• The appellant’s next claim was that the respondent terminated the lease dated 17.11.1968 during the 1977 development, turning the appellant into a monthly tenant and, more importantly, entitles it to benefits under the West Bengal Tenancy Act. This position was supported by the respondent’s notification dated 12.12.1977, which the appellant claimed ended the lease. According to the appellant the issuance of the notice was only the beginning of the issue.


  • It was contented by the respondent, regarding the appellant’s attempt to develop a new case before this Court, that the appellant’s claim was de hors the facts in the current case, arguing that there was a fresh tenancy created as a result of the waiver.
  • The respondent reiterated that the 2nd and 3rd floors were handed on or before September, 1969 and the security deposit for those floors already handed over, was made by 27.09.1969.
  • According to the respondent, the statements made by the appellant in Calcutta Credit Corporation Ltd. that were cited as supporting evidence were merely obiter. To support the claim that the waiver does not result in a new tenancy, the rulings in Ranjit Chandra Chowdhury and Tayabali Jaffarbhai Tankiwala were cited.
  • The respondent’s argument further contends that it must be recognised that the letter dated 19.10.1990 just asked the appellant to deliver possession of the second and third levels. The letter made reference to the lease’s impending expiration.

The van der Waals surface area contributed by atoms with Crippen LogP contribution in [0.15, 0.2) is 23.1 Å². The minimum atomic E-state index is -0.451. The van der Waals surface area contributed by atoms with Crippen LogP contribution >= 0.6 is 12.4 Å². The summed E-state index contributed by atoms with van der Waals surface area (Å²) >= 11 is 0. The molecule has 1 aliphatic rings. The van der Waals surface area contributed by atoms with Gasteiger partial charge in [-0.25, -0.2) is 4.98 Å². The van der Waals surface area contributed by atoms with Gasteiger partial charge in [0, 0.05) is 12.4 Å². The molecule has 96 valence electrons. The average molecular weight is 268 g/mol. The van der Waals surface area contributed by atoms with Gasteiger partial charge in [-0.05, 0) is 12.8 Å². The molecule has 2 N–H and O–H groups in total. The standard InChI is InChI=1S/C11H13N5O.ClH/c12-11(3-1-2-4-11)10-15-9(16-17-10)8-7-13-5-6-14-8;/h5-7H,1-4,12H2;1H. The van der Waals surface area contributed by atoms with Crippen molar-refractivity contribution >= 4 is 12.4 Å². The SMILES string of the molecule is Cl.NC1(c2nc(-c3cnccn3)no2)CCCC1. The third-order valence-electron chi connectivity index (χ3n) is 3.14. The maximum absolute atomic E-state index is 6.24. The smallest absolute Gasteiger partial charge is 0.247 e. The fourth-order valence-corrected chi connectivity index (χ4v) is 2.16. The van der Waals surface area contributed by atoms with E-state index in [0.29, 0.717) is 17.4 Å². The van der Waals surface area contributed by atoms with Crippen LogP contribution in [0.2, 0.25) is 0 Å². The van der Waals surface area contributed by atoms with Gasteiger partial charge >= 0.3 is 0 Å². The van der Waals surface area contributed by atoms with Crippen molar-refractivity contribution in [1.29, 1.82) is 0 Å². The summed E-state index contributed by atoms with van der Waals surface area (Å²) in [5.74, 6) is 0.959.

• The Court discovered that there was, in fact, a documented leasing agreement dated 21.11.1968. The lease had a 21-year term that started on the day the lessee received possession of the demised property. Additionally, the rent for the leased space was set.
  • The Division Bench has determined in modification of the judgement of the learned Single Judge that the appellant was given possession of the second and third floors and fixed September 17, 1969 as the starting point because there are no records demonstrating the precise date. It was determined that on 4 November 1970, the appellant took control of the fourth floor.